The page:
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Mississippi lawmakers vote to remove rebel emblem from flag

Governor Tate Reeves says he will sign the bill into law if it reaches his desk

MISSISSIPPI, USA — Update: Mississippi legislators have voted to raucous cheers and applause to remove a Confederate battle emblem from their state flag. Mississippi's House and Senate took historic votes Sunday to retire the flag adopted in 1894. It's the last state flag that included a Confederate symbol that many people condemn as racist. Republican Gov. Tate Reeves has said he will sign the bill.

The change comes amid widespread protests over racial injustice. Mississippi has a 38% Black population. A commission would design a new flag that cannot include the Confederate symbol but must have the words "In God We Trust." Voters will be asked to approve the new design in the Nov. 3 election.

Previous story: After calls from retail giants, religious leaders and native celebrities, Mississippi lawmakers broke a deadlock and approved a resolution to suspend legislative deadlines to introduce a bill that calls for a commission to redesign the 126 year old state flag that is the last in the nation to include a Confederate emblem.  

The Mississippi House voted 85-13 in favor of the resolution while the Senate approved it 36-14. Both met the two-thirds majority by slim margins. 

“Whether we like it or not, the Confederate emblem on our state flag is viewed by many as a symbol of hate," House Speaker Pro Tem Jason White said before the vote Saturday. "There is no getting around that fact."

The resolution suspends legislation deadlines in place so that a bill, "An Act to Establish a Commission to Redesign the Mississippi Flag", can be introduced, debated and voted on. 

That vote could take place as soon as Sunday. 

"The argument over the 1984 flag has become as divisive as the flag itself and it's time to end it," Gov. Tate Reeves tweeted Saturday. "The job before us is to bring the state together, and I intend to work night and day to do it."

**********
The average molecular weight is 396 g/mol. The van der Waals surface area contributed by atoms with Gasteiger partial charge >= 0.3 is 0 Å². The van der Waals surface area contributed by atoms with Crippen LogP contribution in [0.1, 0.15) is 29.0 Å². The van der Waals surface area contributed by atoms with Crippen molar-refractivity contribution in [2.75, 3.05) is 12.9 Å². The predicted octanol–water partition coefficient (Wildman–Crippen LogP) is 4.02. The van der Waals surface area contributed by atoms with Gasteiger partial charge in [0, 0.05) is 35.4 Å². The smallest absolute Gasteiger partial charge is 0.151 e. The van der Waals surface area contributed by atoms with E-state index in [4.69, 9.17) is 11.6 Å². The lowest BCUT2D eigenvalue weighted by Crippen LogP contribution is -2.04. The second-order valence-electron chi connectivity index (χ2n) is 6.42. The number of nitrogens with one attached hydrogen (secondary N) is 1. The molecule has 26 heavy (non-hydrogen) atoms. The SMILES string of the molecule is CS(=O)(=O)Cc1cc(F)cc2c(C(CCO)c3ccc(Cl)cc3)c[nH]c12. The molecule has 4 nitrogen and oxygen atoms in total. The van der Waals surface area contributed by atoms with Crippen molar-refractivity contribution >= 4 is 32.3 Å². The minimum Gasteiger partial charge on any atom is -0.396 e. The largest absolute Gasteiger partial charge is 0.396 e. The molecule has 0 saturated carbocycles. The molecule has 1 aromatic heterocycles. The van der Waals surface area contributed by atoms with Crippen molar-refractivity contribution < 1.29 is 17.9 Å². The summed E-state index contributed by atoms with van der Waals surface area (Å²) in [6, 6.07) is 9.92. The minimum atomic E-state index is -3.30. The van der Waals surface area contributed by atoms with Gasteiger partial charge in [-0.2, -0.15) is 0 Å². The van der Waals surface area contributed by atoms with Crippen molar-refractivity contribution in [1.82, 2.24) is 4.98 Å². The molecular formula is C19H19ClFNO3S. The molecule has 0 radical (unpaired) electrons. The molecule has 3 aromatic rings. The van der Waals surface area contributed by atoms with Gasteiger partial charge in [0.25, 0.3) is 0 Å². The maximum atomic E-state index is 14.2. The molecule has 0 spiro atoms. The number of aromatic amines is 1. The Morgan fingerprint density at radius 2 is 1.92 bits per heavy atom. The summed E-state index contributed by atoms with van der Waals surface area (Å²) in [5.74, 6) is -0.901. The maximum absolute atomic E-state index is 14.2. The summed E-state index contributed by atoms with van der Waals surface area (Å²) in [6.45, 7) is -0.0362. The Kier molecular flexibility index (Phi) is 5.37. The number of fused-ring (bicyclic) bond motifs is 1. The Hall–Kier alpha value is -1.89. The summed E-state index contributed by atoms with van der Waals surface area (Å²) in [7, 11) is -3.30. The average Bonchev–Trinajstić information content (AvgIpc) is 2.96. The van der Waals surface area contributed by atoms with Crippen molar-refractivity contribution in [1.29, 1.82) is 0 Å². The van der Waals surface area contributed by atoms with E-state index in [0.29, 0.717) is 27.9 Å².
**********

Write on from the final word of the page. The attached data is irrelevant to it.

Reeves had previously opposed changing the flag unless Mississippi voters approved it. In 2001 voters overwhelming rejected calls to change the flag. 

Last Tuesday, Walmart said it would no longer display the state flag in its stores because of the Confederate emblem. That same day the Mississippi Baptist Convention called for a new flag saying lawmakers have a moral obligation to remove the controversial Confederate emblem. 

Country music star and Mississippi native Faith Hill has used her social following to support legislation to change the flag. 

"I am a proud (Mississippi) girl, and I love my home state," Hill tweeted June 25. "When I think of Mississippi, I think of my mom and dad, the church I grew up in, high school football and where I feel in love with music. Now, it is time for the world to meet the Mississippi of today and not the Mississippi of 1894. 

"I understand many view the current flag as a symbol of heritage and Southern pride, but we have to realize that this flag is a direct symbol of terror for our black brothers and sisters," Hill went on to say.

If the House and Senate approve the bill, which only requires a simple majority in each chamber instead of the two-thirds required for the resolution, a new commission will be formed. They will have until September 14, 2020, to submit a new design that will then go to Mississippi voters to approve or reject on election day in November. 

 The bill requires that the design remove the Confederate battle flag and include "In God We Trust". 

If voters reject the design, the design process starts over.

Across the U.S. Confederate monuments and symbols are being removed. NASCAR has banned the Confederate battle flag at all of its events and cities across the country have seen statues honoring Confederate generals forced down.

The transformation across the U.S. culture follows protests against racial injustice and police brutality sparked by the death of George Floyd in Minneapolis. Floyd died in police custody after officers held him to the ground with a knee to his neck for more than eight minutes. 

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